C. Brian Williams loved stepping, the group dance defined by rhythmic stomps and claps that is popular with historically African-American fraternities and sororities. But it was time for him to give it up.
“Normally, when you graduate from college, your connection with the art form of stepping disappears,” he says. After graduating from Howard University in 1990, Williams moved to the African country of Lesotho and got a whole new view of stepping. “I saw a young boy doing this percussive dance. He was hitting the sides of his boots and making a rhythm,” he says. “It looked so much like stepping.”
It was actually a South African dance called gumboot. “I was shocked at how similar it was,” Williams says. “That really would be the foundation that led to the idea to say, ‘Wow, we should really create something to bring these two art forms together.’ ”
The next logical movement: Return to D.C. and start Step Afrika!, which celebrates its 25th anniversary next year. Through the years, the dance company has performed at the White House, the Kennedy Center and Strathmore, as well as on national and international tours. Before all that could happen, Williams had to create something from nothing.
“The first challenge was getting people to recognize that this was an art form,” says Williams, the company’s founder and executive director. “No one was [stepping] professionally. It was only found in a certain environment on certain college campuses at a certain time. Ninety percent of Americans didn’t know what the art form was.”
While stepping is the basis of everything Step Afrika! does, Williams wanted the company to expand the tradition.
“I think we’ve done a great job of exploring this in connection with other art forms. We’ve merged stepping with symphony, with hip-hop, with jazz,” Williams says.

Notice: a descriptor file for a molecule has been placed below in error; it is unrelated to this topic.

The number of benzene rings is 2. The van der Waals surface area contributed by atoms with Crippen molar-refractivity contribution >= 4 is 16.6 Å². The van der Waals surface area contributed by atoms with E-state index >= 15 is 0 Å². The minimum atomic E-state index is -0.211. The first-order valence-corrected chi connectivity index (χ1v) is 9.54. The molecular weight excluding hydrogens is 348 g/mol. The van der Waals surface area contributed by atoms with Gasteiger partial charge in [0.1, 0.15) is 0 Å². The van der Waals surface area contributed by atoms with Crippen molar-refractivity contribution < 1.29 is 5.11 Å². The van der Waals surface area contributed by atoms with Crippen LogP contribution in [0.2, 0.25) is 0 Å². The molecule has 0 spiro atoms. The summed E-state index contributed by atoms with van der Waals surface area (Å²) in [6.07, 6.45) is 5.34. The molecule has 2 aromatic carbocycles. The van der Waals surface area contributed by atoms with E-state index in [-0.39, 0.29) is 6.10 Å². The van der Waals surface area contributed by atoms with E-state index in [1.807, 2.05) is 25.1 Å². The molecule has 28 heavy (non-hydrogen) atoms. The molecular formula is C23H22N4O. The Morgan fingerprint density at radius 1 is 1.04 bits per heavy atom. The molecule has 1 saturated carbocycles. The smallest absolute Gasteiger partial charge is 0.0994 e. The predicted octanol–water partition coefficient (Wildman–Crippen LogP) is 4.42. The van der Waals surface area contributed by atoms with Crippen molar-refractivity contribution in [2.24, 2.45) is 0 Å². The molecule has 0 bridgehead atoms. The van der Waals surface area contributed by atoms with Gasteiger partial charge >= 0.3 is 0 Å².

And with “Step Afrika!’s Magical Musical Holiday Step Show,” running through Dec. 30, the company combines stomping with the season.
“Who wants to sit down and be quiet for the holidays?” Williams says while describing how the annual show came about in 2011. “So we wanted to create an environment where everyone can celebrate the holidays together.”
That meant staging the show in the round, with the audience surrounding the performers, to create a more intimate feel. That also meant bringing the audience onto the stage.
“We invite DJ Frosty the Snowman all the way down from the Arctic to come and DJ the performance for us. He brings the Frosty Shuffle, a dance that we teach to the audience,” Williams says. (The dance is similar to the wedding favorite Cha Cha Slide.) “So you not only get to see a great performance, you get a chance to be a part of it as well.”
The show even starts before the show even starts — there’s a workshop in the lobby 30 to 45 minutes before curtain, where kids can build a holiday-themed drum or shaker that they can use during the performance, including in a final dance party in the middle of a snowfall.
“The show is for the young, the very young, and for the young at heart,” Williams says. “It’s just a very different way to celebrate the holidays and we really try to work hard to bring that spirit into the building.”
Atlas Performing Arts Center, 1333 H St. NE; through Dec. 30, $25-$45.
25th season’s greetings
Step Afrika! will launch its 25th season next month with a retrospective of some of the dance company’s greatest hits, including “Wade,” which merges the South African gumboot dance that started it all with stepping, tap and African-American spirituals. The anniversary celebration (Music Center at Strathmore, 5301 Tuckerman Lane; Jan. 20, 5 p.m., $35-$75) also includes a performance by the Greenbelt, Md.-based step team Dem Raider Boyz, who appeared on the past season of “World of Dance” on NBC.